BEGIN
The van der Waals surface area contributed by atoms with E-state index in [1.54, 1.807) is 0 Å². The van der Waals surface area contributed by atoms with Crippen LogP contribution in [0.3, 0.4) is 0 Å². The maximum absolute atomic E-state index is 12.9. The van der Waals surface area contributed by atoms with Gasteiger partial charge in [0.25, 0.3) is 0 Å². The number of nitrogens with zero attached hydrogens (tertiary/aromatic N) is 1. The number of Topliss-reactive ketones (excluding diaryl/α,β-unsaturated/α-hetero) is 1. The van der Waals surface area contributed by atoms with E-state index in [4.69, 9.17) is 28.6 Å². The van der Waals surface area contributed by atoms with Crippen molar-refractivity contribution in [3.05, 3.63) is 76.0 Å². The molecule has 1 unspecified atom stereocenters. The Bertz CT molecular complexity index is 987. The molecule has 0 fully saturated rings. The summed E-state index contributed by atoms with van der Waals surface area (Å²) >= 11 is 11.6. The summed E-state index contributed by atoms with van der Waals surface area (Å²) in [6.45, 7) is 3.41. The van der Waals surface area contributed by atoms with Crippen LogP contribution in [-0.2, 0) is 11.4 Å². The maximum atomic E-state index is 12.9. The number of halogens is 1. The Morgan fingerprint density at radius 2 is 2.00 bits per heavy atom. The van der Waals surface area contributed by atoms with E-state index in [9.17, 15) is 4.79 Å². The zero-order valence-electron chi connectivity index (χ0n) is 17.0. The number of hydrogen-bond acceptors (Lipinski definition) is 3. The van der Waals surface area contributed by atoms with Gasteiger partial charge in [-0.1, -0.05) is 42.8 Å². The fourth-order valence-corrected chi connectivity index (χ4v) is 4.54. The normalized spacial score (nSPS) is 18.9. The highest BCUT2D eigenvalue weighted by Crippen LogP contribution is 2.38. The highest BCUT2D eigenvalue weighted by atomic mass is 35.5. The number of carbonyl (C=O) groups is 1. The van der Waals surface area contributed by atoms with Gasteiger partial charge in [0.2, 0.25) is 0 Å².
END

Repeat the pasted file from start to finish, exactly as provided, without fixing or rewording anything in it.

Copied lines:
The van der Waals surface area contributed by atoms with E-state index in [1.54, 1.807) is 0 Å². The van der Waals surface area contributed by atoms with Crippen LogP contribution in [0.3, 0.4) is 0 Å². The maximum absolute atomic E-state index is 12.9. The van der Waals surface area contributed by atoms with Gasteiger partial charge in [0.25, 0.3) is 0 Å². The number of nitrogens with zero attached hydrogens (tertiary/aromatic N) is 1. The number of Topliss-reactive ketones (excluding diaryl/α,β-unsaturated/α-hetero) is 1. The van der Waals surface area contributed by atoms with E-state index in [4.69, 9.17) is 28.6 Å². The van der Waals surface area contributed by atoms with Crippen molar-refractivity contribution in [3.05, 3.63) is 76.0 Å². The molecule has 1 unspecified atom stereocenters. The Bertz CT molecular complexity index is 987. The molecule has 0 fully saturated rings. The summed E-state index contributed by atoms with van der Waals surface area (Å²) >= 11 is 11.6. The summed E-state index contributed by atoms with van der Waals surface area (Å²) in [6.45, 7) is 3.41. The van der Waals surface area contributed by atoms with Crippen LogP contribution in [-0.2, 0) is 11.4 Å². The maximum atomic E-state index is 12.9. The number of halogens is 1. The Morgan fingerprint density at radius 2 is 2.00 bits per heavy atom. The van der Waals surface area contributed by atoms with E-state index in [9.17, 15) is 4.79 Å². The zero-order valence-electron chi connectivity index (χ0n) is 17.0. The number of hydrogen-bond acceptors (Lipinski definition) is 3. The van der Waals surface area contributed by atoms with Gasteiger partial charge in [-0.1, -0.05) is 42.8 Å². The fourth-order valence-corrected chi connectivity index (χ4v) is 4.54. The normalized spacial score (nSPS) is 18.9. The highest BCUT2D eigenvalue weighted by Crippen LogP contribution is 2.38. The highest BCUT2D eigenvalue weighted by atomic mass is 35.5. The number of carbonyl (C=O) groups is 1. The van der Waals surface area contributed by atoms with Gasteiger partial charge in [0.2, 0.25) is 0 Å².